I was sweating. I was sweating in jeans and I didn’t like it.
Marco and I only had a day and a half to explore the Ligurian coast. We had dinner the night before in Santa Margherita and walked the forty minutes back to Rapallo, where we were based, afterward to enjoy the night and the sights. For the next day, we were planning on seeing the most famous of the nearby cities, Portofino and San Fruttuoso. Marco assured me he had it all planned.
We disembarked at Portofino, a tiny beautiful port that welcomes 80-foot yachts, Hollywood stars and rich Russian mobsters. A ring of brightly colored houses circled the main piazza that hugged the water and the few non-tourists that were there (aka rich regulars of the small port, since every one is a tourist there) sat, heads craned versus the sun, staring at the plebeian tourists over ridiculously expensive glasses of wine.
It was all lovely, until I started sweating.
See, somehow even while at the sea Marco managed to take me hiking. We go hiking often, so when Marco claimed he wanted to give me a sea getaway I expected sunshine, gelato and full relax. Yet there we were, climbing one high stair after another on a hill that seemed to go straight up from that beautiful, relaxing piazza with a ton of gelato options.
I didn’t know what he had planned and wasn’t dressed for the part so despite the beautiful surroundings – we often turned around to watch the little circle that is Portofino grow smaller and smaller, the view of the sea growing larger – I have to admit that I wasn’t immediately thrilled to be hiking.
It didn’t take long for me to start to appreciate the hike though. By then my jeans were already sweaty, my non-hiking shoes already broken in and I had already taken off my cover-up under the hot sun. Plus I had already bitched enough to get my point across: I don’t like sweating in jeans. But even I know that it’s impossible to worry about a bit of sweat with scenery like that!
We were hiking on one of the many trails in the Parco Naturale Regionale di Portofino, a large park along the Ligurian coast that protects the coastline and the extensive network of paths crossing wildlife areas and sea villages. Trails that were mostly created from ancient paved paths or dirt roads used to reach places of worship, to link various towns or to cultivate the land.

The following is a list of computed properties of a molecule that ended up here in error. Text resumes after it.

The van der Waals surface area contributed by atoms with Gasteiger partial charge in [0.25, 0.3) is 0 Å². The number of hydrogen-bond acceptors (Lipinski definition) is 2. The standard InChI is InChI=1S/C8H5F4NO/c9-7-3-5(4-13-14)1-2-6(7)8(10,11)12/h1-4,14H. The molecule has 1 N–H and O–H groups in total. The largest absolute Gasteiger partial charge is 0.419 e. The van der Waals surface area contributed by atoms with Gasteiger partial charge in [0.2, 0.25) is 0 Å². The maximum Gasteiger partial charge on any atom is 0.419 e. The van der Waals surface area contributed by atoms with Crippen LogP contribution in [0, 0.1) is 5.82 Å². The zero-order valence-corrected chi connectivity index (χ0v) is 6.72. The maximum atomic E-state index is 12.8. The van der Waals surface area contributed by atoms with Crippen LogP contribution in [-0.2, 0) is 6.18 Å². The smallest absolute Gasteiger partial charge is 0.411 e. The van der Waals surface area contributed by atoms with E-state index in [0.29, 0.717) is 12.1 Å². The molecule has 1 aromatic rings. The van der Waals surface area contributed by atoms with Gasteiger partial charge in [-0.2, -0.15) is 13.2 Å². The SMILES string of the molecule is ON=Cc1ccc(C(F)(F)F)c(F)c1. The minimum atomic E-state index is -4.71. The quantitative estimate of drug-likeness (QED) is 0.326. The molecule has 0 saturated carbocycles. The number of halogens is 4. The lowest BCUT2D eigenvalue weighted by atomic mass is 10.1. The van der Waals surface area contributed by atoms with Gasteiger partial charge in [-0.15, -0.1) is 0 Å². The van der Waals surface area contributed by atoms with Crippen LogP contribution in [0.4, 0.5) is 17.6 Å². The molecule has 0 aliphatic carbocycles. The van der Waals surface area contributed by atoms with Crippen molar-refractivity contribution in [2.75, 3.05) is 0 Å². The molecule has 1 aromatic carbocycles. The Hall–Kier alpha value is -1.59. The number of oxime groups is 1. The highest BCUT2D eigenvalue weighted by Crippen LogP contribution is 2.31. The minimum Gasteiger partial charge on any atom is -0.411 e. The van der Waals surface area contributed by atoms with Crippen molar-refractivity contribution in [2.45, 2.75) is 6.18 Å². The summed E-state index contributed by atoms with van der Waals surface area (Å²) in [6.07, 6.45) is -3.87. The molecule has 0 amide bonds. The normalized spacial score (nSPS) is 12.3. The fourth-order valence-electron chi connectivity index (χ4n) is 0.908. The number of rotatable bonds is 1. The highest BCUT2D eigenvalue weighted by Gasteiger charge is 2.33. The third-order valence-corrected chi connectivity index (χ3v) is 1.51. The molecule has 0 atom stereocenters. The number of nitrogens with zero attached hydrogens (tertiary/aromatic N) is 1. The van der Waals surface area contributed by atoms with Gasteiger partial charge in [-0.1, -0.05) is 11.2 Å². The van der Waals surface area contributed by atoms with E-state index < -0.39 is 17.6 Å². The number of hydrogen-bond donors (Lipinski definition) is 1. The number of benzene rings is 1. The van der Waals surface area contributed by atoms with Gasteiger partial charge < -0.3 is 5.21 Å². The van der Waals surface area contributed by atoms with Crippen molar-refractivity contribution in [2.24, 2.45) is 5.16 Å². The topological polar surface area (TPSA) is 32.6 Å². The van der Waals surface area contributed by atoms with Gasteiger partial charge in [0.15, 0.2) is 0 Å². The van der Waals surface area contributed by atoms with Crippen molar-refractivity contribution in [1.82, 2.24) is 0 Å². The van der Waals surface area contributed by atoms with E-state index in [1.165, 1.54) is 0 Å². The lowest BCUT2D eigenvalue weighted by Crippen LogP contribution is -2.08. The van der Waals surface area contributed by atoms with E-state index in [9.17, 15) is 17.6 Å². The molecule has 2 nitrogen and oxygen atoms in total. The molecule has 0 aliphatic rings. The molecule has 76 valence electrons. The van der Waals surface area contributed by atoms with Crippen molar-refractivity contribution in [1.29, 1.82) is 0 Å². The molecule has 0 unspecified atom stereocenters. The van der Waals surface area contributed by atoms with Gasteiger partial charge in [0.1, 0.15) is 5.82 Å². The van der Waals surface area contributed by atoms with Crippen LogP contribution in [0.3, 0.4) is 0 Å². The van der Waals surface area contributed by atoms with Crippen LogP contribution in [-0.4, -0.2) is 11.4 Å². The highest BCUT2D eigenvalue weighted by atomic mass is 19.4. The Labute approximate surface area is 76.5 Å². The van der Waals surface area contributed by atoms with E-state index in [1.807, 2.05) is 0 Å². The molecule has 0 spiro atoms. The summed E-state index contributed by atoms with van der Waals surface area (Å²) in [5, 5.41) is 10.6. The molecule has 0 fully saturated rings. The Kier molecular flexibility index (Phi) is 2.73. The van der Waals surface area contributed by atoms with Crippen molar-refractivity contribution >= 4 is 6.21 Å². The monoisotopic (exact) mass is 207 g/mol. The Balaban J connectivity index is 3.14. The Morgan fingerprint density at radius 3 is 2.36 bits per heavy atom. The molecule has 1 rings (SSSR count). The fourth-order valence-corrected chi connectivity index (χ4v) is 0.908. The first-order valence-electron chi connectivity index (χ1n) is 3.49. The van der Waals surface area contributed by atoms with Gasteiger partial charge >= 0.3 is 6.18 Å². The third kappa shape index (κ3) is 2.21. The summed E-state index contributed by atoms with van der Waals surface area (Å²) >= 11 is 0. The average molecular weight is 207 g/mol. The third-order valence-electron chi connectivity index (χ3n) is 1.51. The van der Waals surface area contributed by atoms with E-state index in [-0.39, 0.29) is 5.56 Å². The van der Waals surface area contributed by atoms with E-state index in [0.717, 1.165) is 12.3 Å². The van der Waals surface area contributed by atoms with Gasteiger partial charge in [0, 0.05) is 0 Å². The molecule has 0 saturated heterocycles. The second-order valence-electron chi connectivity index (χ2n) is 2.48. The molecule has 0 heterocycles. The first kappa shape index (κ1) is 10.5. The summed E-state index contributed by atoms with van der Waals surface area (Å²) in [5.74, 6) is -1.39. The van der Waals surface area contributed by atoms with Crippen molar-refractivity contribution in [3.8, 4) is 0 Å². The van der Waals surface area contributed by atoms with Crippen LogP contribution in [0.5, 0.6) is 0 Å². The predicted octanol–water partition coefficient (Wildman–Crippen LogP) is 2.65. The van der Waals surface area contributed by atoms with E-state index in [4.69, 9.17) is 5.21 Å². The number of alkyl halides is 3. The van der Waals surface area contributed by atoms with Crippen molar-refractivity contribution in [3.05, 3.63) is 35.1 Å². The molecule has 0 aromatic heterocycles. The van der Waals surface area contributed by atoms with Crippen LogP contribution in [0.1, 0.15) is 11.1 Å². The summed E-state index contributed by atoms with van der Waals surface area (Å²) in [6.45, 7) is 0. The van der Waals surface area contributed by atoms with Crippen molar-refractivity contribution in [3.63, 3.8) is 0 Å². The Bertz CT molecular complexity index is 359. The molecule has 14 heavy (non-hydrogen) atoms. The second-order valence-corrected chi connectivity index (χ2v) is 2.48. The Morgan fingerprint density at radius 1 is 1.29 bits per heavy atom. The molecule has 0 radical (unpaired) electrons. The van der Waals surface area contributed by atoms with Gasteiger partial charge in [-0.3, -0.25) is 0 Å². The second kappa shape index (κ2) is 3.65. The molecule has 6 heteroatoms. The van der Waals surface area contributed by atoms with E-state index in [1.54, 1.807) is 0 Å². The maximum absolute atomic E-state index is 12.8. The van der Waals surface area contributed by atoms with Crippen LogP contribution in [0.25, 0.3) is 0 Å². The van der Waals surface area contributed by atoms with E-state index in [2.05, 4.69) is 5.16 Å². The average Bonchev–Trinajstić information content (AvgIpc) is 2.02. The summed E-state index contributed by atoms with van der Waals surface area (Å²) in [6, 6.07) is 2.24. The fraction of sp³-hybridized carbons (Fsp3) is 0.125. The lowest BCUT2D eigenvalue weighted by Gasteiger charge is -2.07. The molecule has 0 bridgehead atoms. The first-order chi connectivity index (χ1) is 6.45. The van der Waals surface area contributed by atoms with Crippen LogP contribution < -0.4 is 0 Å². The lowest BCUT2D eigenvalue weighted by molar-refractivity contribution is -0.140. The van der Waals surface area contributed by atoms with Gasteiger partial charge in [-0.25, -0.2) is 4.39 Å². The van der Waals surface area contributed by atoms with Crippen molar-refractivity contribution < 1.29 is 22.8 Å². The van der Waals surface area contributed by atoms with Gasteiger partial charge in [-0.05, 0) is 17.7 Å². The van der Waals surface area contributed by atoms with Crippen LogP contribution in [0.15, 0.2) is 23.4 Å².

After a tough ascent, the path flattened out and colorful geckos skirted across the path as we walked through olive orchards, hills of wildflowers and with open air views of the sea. The path is well-marked, well-frequented and something completely accessible to everyone, no matter what shape or age. It’s listed as an hour and a half hike and we did ours in about two hours taking many photo breaks.
San Fruttuoso is most famous for its Christ of the Abyss, the submerged bronze statue off the rocky coasts of the small harbor, but for those uninterested in scuba diving, the black rock beach and beautiful views are reason enough to visit. There are no roads in San Fruttuoso and the only way to arrive is by boat. Unless, of course, you decide to walk.
You can hike there and back or decide to hike there and take the ferry back, like we did. The trail ends in San Fruttuoso, spitting you out at the Abbey, a medieval stronghold built by the Benedictines of Monte Cassino that now stands guard over the minuscule fishing village.
There we had sandwiches with genuine Ligurian pesto, fresh mozzarella and tomatoes and soaked up the warm May 1st sun while we could; enjoying it all the more after our hard work.
Though the hike initially seemed like only an inconvenience (but the beautiful movie stars come in their private yachts drinking champagne and wearing heels, not sweating and wheezing in jeans!) it ended up being the highlight of the trip. When traveling you can always come, see, take pictures, spend money and leave. Or you can try to live the experience and location, get involved and see the place from a different perspective, in our case a much higher, much sweatier, and much more satisfying perspective!